For the grip I'd try collar and belt, or armpit and inside of the pants right at the crotch. But really I don't know. I'd worry about the 205 pound push press and getting a big deadlift first. Those aren't nothing to shake a stick at. Achieving those will turn many suboptimal grips useful. I'm an average-sized guy who lifts and trains combat sports—I throw guys over my shoulder regularly, and (please read this sentence in terms of Oly lifting) I've jerked more than my own bodyweight—but holding a guy my size overhead? That would be a challenge. The FPP's pullquote is extremely correct: you might not hit this goal, but working towards it is a great way to proceed.

In related work, the Turkish get-up (from floor to standing with partner overhead) has recently become a popular demonstration of lifting (lighter) people overhead.
posted by daveliepmann at 1:42 AM on November 15, 2014 [3 favorites]


My man friend weighs only about 30 pounds more than I do, but is about a foot taller than I am. The few times he's submitted to me lifting him (just barely) off the ground, I have been at a loss for how to hold and what to do with that much floppy human being, what with all the squishy bits and pendulous extremities.

As someone who lifts people (specifically: any of my male cousins) 2-2.5x heavier than him maybe once every other year when holiday reunions get rowdy, some tips:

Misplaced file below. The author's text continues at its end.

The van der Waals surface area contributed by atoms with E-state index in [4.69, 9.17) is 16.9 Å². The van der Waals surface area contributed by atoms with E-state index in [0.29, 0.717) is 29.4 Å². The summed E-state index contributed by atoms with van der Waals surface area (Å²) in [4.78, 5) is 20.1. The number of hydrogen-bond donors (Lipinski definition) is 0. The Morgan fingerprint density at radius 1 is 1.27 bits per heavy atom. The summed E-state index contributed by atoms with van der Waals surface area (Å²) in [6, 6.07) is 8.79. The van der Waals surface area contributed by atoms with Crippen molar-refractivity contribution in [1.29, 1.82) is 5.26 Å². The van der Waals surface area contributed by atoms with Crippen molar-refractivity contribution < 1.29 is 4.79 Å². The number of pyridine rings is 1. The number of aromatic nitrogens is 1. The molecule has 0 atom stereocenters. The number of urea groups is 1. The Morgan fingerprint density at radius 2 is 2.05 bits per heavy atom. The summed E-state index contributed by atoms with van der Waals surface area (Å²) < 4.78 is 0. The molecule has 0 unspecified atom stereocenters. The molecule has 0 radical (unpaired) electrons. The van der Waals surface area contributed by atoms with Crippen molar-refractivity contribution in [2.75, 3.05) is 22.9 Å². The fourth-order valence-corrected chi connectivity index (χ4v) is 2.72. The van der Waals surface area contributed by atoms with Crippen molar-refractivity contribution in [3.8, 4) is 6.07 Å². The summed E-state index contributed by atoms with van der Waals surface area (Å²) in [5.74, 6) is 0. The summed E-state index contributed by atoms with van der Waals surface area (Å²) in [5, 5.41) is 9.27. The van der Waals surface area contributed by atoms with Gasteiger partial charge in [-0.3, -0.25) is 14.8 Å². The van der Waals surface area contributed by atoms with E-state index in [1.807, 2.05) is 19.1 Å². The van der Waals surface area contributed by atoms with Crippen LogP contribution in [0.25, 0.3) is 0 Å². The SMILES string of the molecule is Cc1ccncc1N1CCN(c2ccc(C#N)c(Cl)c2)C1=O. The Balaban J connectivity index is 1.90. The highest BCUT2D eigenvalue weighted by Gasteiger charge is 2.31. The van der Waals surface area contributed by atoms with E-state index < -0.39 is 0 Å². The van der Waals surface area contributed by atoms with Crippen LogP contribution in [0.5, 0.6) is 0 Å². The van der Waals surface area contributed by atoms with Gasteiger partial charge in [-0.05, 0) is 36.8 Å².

1) Approach from the front, squatting position
2) Wrap arms around the other person, right under their buttocks, with each hand grasping the other by the part of the palm just under the thumb
3) Your face (turned sideways) or upper chest should now be pressed up against their lower belly - or in cases of extreme obesity, their crotch.
4) Tuck your feet in a bit closer to theirs than you might at first think - remember that we want to lift up, not up and back (that would be a great way to wreck your back, and probably goes double for women due to their lower-seated center-mass/torso-fulcrum muscle distribution)
5) Execute a standard leg press + sort of half-deadlift into a standing position, while each hand holds the other for dear life.
6) Try not to lock your knees when you finish, if possible.

Congratulations, you have just lifted a 300-400lb man (or whatever 2.5x your mass might be) about 1.5-2 feet off the ground, and if you got the position right you can probably hold it for a solid minute. With practice you can sort of walk-shuffle them around, although I wouldn't hazard stairs.
posted by Ryvar at 2:16 AM on November 15, 2014 [4 favorites]